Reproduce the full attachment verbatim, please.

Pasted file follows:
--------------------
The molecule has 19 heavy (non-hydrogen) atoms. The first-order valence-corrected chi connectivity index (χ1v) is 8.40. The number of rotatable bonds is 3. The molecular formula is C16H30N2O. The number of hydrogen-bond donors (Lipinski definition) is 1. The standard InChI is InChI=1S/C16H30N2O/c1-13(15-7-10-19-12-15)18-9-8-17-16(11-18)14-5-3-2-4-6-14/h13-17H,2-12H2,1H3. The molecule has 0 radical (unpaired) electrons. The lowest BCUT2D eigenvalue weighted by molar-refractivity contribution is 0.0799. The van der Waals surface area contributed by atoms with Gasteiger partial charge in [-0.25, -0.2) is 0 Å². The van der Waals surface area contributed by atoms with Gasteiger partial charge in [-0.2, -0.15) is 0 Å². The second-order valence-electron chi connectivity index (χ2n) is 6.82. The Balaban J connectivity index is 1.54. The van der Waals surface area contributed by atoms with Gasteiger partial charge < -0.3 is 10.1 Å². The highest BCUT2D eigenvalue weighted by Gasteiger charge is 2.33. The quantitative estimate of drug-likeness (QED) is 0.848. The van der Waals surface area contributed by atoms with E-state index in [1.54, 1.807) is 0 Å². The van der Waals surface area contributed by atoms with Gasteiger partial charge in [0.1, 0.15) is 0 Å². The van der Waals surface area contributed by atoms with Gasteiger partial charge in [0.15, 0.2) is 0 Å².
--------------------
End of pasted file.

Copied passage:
The molecule has 19 heavy (non-hydrogen) atoms. The first-order valence-corrected chi connectivity index (χ1v) is 8.40. The number of rotatable bonds is 3. The molecular formula is C16H30N2O. The number of hydrogen-bond donors (Lipinski definition) is 1. The standard InChI is InChI=1S/C16H30N2O/c1-13(15-7-10-19-12-15)18-9-8-17-16(11-18)14-5-3-2-4-6-14/h13-17H,2-12H2,1H3. The molecule has 0 radical (unpaired) electrons. The lowest BCUT2D eigenvalue weighted by molar-refractivity contribution is 0.0799. The van der Waals surface area contributed by atoms with Gasteiger partial charge in [-0.25, -0.2) is 0 Å². The van der Waals surface area contributed by atoms with Gasteiger partial charge in [-0.2, -0.15) is 0 Å². The second-order valence-electron chi connectivity index (χ2n) is 6.82. The Balaban J connectivity index is 1.54. The van der Waals surface area contributed by atoms with Gasteiger partial charge < -0.3 is 10.1 Å². The highest BCUT2D eigenvalue weighted by Gasteiger charge is 2.33. The quantitative estimate of drug-likeness (QED) is 0.848. The van der Waals surface area contributed by atoms with E-state index in [1.54, 1.807) is 0 Å². The van der Waals surface area contributed by atoms with Gasteiger partial charge in [0.1, 0.15) is 0 Å². The van der Waals surface area contributed by atoms with Gasteiger partial charge in [0.15, 0.2) is 0 Å².